Covert arming and expansion of the Basij and the Guards? Ridiculous. Every week Iran state media has at least one article on Iran's defense upgrades, many times including the Basij and the Guards. Just last week, there was a pictorial published of student Basij in training, as there are every year. The IRGC is constantly promoting its counter-soft power abilities. There's nothing covert about any of this.

The author claims a military transformation for the Basij, but leaves out the fact that during Jange Tahmili (Iran-Iraq War), on many occasions the Basij were the primary fighting force on the battlefield. Thus, it's applications may have shifted during the course of the past 30 years, but it has always remained a martial entity, in some ways (not all) comparable to the American Army National Guard (ANG). Like the ANG, it was envisioned that the Basij could be used to supplement NAJA in moments of crisis, with specialized training provided for special units of the Basij, the Ashura and Al Zahra.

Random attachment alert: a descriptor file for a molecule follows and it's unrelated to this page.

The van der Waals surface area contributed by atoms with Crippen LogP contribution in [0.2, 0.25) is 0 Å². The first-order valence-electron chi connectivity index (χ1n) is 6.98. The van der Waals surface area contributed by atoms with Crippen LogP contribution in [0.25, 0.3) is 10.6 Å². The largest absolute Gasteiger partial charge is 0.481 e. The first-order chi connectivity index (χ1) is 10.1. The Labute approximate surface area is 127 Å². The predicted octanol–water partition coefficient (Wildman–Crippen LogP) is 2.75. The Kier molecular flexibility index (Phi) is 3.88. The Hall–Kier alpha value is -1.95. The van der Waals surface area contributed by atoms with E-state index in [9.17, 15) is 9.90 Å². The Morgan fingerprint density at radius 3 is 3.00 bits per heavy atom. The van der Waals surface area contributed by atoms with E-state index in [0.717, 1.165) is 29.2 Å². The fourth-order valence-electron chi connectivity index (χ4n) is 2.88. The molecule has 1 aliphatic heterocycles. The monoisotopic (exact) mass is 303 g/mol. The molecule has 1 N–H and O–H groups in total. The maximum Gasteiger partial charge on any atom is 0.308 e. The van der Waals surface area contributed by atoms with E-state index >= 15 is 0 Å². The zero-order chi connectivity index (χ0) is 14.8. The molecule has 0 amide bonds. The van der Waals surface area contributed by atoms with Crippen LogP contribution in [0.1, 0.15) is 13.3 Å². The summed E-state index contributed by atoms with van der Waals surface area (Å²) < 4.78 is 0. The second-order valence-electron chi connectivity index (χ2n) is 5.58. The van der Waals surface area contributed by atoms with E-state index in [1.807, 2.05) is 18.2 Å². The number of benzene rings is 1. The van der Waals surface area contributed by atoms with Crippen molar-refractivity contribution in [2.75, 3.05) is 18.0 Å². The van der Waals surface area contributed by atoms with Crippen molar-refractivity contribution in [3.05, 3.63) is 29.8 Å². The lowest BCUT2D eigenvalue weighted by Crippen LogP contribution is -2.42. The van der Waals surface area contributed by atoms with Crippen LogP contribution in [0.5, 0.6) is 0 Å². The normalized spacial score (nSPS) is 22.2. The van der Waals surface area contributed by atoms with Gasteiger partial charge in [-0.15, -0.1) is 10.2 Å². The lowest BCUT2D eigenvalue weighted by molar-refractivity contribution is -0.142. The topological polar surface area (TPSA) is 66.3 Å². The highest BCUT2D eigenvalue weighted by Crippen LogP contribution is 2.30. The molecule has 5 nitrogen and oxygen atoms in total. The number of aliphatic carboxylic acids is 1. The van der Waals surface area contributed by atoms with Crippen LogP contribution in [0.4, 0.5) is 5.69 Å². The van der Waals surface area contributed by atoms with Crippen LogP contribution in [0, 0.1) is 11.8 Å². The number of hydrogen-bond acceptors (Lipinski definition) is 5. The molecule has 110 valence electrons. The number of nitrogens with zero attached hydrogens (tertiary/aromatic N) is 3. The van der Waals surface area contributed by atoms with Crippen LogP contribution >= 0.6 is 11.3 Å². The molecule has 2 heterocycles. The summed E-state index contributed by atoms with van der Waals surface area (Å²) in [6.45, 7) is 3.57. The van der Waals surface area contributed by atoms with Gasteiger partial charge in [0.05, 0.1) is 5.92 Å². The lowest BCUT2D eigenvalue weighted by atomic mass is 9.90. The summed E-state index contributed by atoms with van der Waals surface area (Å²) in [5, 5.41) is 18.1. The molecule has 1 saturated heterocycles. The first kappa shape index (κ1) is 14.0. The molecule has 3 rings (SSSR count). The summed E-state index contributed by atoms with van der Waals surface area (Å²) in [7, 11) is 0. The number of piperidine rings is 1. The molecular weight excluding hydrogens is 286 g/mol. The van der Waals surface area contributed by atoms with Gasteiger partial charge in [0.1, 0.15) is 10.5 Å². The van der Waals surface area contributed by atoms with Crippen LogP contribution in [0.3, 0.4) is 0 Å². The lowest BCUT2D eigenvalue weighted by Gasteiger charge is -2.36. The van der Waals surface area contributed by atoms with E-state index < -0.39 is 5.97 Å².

Major General Saffavi was not the Basij commander. He is a former IRGC commander. The author seems to be confusing the unsuitability of Maj. Gen. Saffavi in countering the threat of a US invasion and soft power projection, with a sense of reluctance. This is misleading (and possibly deliberately so). Maj. Gen. Jafari became the architect of the Mosaic doctrine, an assymetric military approach to countering the American threat(s), which was primarily a change in organization, not equipment.

Al Zahra and Ashura units received semimobile and heavy weapons? First of all, what on earth is a "semimobile" weapon? And heavy weapons? Most of the actual additional training came in the form of baton and shield exercises (and the Al Zahra female units have yet to be deployed in any significant actions). There is actually less of a reliance on tactical heavy weapons in the Mosaic doctrine, so again the author's contention here is highly suspect.